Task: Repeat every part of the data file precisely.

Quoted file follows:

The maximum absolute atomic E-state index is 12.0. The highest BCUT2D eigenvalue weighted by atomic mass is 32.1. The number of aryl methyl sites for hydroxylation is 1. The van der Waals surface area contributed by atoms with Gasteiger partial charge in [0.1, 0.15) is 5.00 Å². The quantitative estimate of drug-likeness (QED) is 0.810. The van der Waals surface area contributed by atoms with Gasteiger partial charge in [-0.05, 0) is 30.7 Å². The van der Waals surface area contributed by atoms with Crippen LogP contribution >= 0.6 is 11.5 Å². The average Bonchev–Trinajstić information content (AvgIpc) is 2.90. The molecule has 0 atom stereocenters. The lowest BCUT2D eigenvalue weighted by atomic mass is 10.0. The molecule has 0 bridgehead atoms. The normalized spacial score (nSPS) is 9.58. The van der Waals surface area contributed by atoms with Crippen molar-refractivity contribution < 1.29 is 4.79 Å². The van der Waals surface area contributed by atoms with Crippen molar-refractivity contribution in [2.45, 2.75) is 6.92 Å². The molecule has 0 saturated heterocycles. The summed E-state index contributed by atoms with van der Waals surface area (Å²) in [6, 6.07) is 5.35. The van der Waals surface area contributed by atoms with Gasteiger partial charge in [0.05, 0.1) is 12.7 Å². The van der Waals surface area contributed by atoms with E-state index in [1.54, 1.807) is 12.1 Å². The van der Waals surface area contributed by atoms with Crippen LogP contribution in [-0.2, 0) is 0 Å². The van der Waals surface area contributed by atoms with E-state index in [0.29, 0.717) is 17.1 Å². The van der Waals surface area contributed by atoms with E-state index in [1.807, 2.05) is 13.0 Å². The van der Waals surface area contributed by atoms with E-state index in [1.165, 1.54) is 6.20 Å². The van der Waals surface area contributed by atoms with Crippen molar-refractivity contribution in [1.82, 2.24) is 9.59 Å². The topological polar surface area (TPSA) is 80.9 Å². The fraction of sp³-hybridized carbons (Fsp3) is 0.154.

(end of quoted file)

The maximum absolute atomic E-state index is 12.0. The highest BCUT2D eigenvalue weighted by atomic mass is 32.1. The number of aryl methyl sites for hydroxylation is 1. The van der Waals surface area contributed by atoms with Gasteiger partial charge in [0.1, 0.15) is 5.00 Å². The quantitative estimate of drug-likeness (QED) is 0.810. The van der Waals surface area contributed by atoms with Gasteiger partial charge in [-0.05, 0) is 30.7 Å². The van der Waals surface area contributed by atoms with Crippen LogP contribution >= 0.6 is 11.5 Å². The average Bonchev–Trinajstić information content (AvgIpc) is 2.90. The molecule has 0 atom stereocenters. The lowest BCUT2D eigenvalue weighted by atomic mass is 10.0. The molecule has 0 bridgehead atoms. The normalized spacial score (nSPS) is 9.58. The van der Waals surface area contributed by atoms with Crippen molar-refractivity contribution < 1.29 is 4.79 Å². The van der Waals surface area contributed by atoms with Crippen molar-refractivity contribution in [2.45, 2.75) is 6.92 Å². The molecule has 0 saturated heterocycles. The summed E-state index contributed by atoms with van der Waals surface area (Å²) in [6, 6.07) is 5.35. The van der Waals surface area contributed by atoms with Gasteiger partial charge in [0.05, 0.1) is 12.7 Å². The van der Waals surface area contributed by atoms with E-state index in [1.54, 1.807) is 12.1 Å². The van der Waals surface area contributed by atoms with Crippen LogP contribution in [-0.2, 0) is 0 Å². The van der Waals surface area contributed by atoms with E-state index in [0.29, 0.717) is 17.1 Å². The van der Waals surface area contributed by atoms with E-state index in [1.807, 2.05) is 13.0 Å². The van der Waals surface area contributed by atoms with E-state index in [1.165, 1.54) is 6.20 Å². The van der Waals surface area contributed by atoms with Crippen molar-refractivity contribution in [1.82, 2.24) is 9.59 Å². The topological polar surface area (TPSA) is 80.9 Å². The fraction of sp³-hybridized carbons (Fsp3) is 0.154.